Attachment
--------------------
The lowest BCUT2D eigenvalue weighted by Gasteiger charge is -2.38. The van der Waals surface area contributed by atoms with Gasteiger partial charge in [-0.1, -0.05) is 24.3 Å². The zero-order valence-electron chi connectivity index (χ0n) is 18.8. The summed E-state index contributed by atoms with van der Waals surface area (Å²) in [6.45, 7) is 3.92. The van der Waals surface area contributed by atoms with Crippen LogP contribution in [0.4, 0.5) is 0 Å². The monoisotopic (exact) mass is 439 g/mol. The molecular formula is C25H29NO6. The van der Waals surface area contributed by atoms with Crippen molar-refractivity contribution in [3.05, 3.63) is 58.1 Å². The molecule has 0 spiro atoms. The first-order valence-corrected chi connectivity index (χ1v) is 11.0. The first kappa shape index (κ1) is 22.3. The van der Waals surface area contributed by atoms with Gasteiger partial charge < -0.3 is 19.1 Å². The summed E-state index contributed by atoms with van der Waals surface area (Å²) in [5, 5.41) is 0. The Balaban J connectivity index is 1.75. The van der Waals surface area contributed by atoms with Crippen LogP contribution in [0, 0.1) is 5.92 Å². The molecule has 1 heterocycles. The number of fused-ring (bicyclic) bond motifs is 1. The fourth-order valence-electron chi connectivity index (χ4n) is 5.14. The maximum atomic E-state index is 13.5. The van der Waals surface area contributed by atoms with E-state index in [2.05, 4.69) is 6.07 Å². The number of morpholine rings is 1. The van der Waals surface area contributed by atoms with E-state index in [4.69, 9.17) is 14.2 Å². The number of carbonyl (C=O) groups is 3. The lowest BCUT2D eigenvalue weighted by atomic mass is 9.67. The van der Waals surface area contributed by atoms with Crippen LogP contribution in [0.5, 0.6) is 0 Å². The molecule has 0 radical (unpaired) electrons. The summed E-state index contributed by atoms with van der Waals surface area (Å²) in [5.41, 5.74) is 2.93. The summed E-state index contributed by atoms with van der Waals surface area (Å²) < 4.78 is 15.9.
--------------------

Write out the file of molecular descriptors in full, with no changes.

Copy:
The lowest BCUT2D eigenvalue weighted by Gasteiger charge is -2.38. The van der Waals surface area contributed by atoms with Gasteiger partial charge in [-0.1, -0.05) is 24.3 Å². The zero-order valence-electron chi connectivity index (χ0n) is 18.8. The summed E-state index contributed by atoms with van der Waals surface area (Å²) in [6.45, 7) is 3.92. The van der Waals surface area contributed by atoms with Crippen LogP contribution in [0.4, 0.5) is 0 Å². The monoisotopic (exact) mass is 439 g/mol. The molecular formula is C25H29NO6. The van der Waals surface area contributed by atoms with Crippen molar-refractivity contribution in [3.05, 3.63) is 58.1 Å². The molecule has 0 spiro atoms. The first-order valence-corrected chi connectivity index (χ1v) is 11.0. The first kappa shape index (κ1) is 22.3. The van der Waals surface area contributed by atoms with Gasteiger partial charge < -0.3 is 19.1 Å². The summed E-state index contributed by atoms with van der Waals surface area (Å²) in [5, 5.41) is 0. The Balaban J connectivity index is 1.75. The van der Waals surface area contributed by atoms with Crippen LogP contribution in [0, 0.1) is 5.92 Å². The molecule has 1 heterocycles. The number of fused-ring (bicyclic) bond motifs is 1. The fourth-order valence-electron chi connectivity index (χ4n) is 5.14. The maximum atomic E-state index is 13.5. The van der Waals surface area contributed by atoms with E-state index in [2.05, 4.69) is 6.07 Å². The number of morpholine rings is 1. The van der Waals surface area contributed by atoms with E-state index in [4.69, 9.17) is 14.2 Å². The number of carbonyl (C=O) groups is 3. The lowest BCUT2D eigenvalue weighted by atomic mass is 9.67. The van der Waals surface area contributed by atoms with Crippen LogP contribution in [0.5, 0.6) is 0 Å². The molecule has 0 radical (unpaired) electrons. The summed E-state index contributed by atoms with van der Waals surface area (Å²) in [5.41, 5.74) is 2.93. The summed E-state index contributed by atoms with van der Waals surface area (Å²) < 4.78 is 15.9.